Elusive Aussie Bitcoin founder reluctantly reveals identity
He admitted on Monday to being the creator of the cryptocurrency after months of speculation about his role, providing technical “proof” amid debate over whether it was true.
Secretive Australian entrepreneur Craig Wright, who has revealed himself as the creator of the virtual Bitcoin currency, is an elusive individual who appears to have covered his tracks well.
Details are scant on the Brisbane-born computer scientist, 45, who has a blog but warns against any of the content being published without his permission.
He admitted on Monday to being the creator of the cryptocurrency after months of speculation about his role, providing technical "proof" amid debate over whether it was true.
But the public-relations firm that has worked with him, the Outside Organisation, calls the media-shy Aussie "an inventor and academic" who used the pseudonym Satoshi Nakamoto to protect his identity.
His cover was first blown by tech-focused websites Wired and Gizmodo, when they went public in December with evidence that pointed towards him being the brains behind the currency.
Wright himself told the BBC: "I don't want money, I don't want fame, I don't want adoration, I just want to be left alone."
He claimed other people had decided he should go public, adding to the mystery.
Wright studied at Australia's Charles Sturt University, which has campuses across the country, including Sydney, Melbourne and Brisbane, and left highly qualified.
While there he completed a masters degree in networking and systems administration, another one in management, focused on information technology, and a third in information systems security.
He maintained a close relationship with CSU and spent three years at the facility as an adjunct academic between 2011 and 2014.
The university stressed it was an unpaid position and he was not formally employed.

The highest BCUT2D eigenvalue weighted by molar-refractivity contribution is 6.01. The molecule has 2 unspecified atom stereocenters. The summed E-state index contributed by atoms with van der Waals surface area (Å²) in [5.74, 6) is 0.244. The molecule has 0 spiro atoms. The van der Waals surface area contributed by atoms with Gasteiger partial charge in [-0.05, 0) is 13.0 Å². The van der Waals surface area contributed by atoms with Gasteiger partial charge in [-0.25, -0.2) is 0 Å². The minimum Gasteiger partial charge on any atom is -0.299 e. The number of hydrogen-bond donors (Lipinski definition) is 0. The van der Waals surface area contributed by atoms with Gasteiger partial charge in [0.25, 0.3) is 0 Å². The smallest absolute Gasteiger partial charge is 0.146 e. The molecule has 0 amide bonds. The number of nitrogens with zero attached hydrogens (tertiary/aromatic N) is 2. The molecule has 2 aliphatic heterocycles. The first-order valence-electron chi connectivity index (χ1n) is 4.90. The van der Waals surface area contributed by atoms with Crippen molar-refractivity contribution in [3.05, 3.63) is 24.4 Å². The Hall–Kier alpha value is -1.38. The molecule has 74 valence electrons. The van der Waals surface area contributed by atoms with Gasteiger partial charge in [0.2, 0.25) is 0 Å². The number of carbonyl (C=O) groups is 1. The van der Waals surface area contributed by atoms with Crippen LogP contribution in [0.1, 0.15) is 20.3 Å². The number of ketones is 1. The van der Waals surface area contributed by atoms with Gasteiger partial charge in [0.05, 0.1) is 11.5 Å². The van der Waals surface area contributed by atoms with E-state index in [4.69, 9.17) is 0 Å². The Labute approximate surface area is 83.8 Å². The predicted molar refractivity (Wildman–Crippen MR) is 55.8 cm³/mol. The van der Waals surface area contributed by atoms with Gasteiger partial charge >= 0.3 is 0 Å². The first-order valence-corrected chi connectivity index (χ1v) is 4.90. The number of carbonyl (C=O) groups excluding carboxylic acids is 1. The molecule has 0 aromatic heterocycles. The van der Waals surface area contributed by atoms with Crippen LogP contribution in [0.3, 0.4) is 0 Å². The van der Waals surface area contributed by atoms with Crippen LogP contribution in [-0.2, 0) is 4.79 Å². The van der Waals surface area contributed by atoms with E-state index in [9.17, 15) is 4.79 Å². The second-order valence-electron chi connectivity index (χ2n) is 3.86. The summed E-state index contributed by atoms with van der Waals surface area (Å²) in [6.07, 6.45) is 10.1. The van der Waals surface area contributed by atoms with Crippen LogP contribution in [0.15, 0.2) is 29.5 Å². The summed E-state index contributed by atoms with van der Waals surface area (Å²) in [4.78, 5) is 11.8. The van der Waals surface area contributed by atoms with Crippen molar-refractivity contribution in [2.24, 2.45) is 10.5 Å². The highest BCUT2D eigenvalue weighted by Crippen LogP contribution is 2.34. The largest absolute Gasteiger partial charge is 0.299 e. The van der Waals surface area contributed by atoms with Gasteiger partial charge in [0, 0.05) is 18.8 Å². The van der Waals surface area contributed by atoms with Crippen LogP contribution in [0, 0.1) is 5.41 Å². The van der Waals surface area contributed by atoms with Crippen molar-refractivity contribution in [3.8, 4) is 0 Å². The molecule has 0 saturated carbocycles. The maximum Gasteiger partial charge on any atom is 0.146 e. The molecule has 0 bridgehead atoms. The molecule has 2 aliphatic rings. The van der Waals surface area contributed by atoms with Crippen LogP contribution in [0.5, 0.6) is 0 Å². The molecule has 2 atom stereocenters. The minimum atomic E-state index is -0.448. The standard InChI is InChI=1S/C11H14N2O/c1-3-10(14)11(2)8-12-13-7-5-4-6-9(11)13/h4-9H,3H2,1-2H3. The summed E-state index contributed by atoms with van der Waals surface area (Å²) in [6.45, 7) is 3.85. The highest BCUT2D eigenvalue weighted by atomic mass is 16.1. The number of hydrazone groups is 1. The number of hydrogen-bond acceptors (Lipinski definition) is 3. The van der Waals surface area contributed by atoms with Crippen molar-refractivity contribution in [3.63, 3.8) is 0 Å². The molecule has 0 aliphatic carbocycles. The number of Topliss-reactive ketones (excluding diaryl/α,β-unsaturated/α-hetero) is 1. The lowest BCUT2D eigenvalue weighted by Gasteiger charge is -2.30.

"CSU can make no comment on Mr Wright's activities outside the university and will make no further comment on his education or employment," CSU said.
Until recently the elusive Wright was director of more than a dozen companies, some involved in cryptocurrency, but divested himself of 12 of them in the space of a week in July 2015, The Guardian reported.
Difficult to track down
After years of guesswork over who invented Bitcoin, the finger was first pointed at Wright when an anonymous source close to him began leaking documents to Gwern Branwen, a pseudonymous, independent security researcher and dark web analyst, Wired said.
Branwen passed the details to Wired, and they immediately led to several direct, publicly visible connections between Nakamoto and Wright, it added.
But tracking him down proved difficult.
Wired said it sent an encrypted email to Wright suggesting they knew his secret and asking for a meeting. A few hours later, they got a wary response from the address Tessier-Ashpool@AnonymousSpeech.com.
It said the email's IP was based in Panama and controlled by Vistomail, the same service that Satoshi Nakamoto had used to send his emails introducing Bitcoin and to run Bitcoin.org.
Two more emails arrived from the same address, including one that said: "You seem to know a few things. More than you should," before he stopped responding.
Around this time, Wright lived in Sydney with his wife and two children who attended a local public school, neighbours told Australian media, describing the family as somewhat reclusive but normal.
They reportedly left for London shortly before the home was raided in a tax probe.
With his identity now out in the open, the reluctant Wright said on his blog he wanted to "create a forum about Bitcoin, which dispels myths and helps to unleash its full potential", according to the Outside Organisation.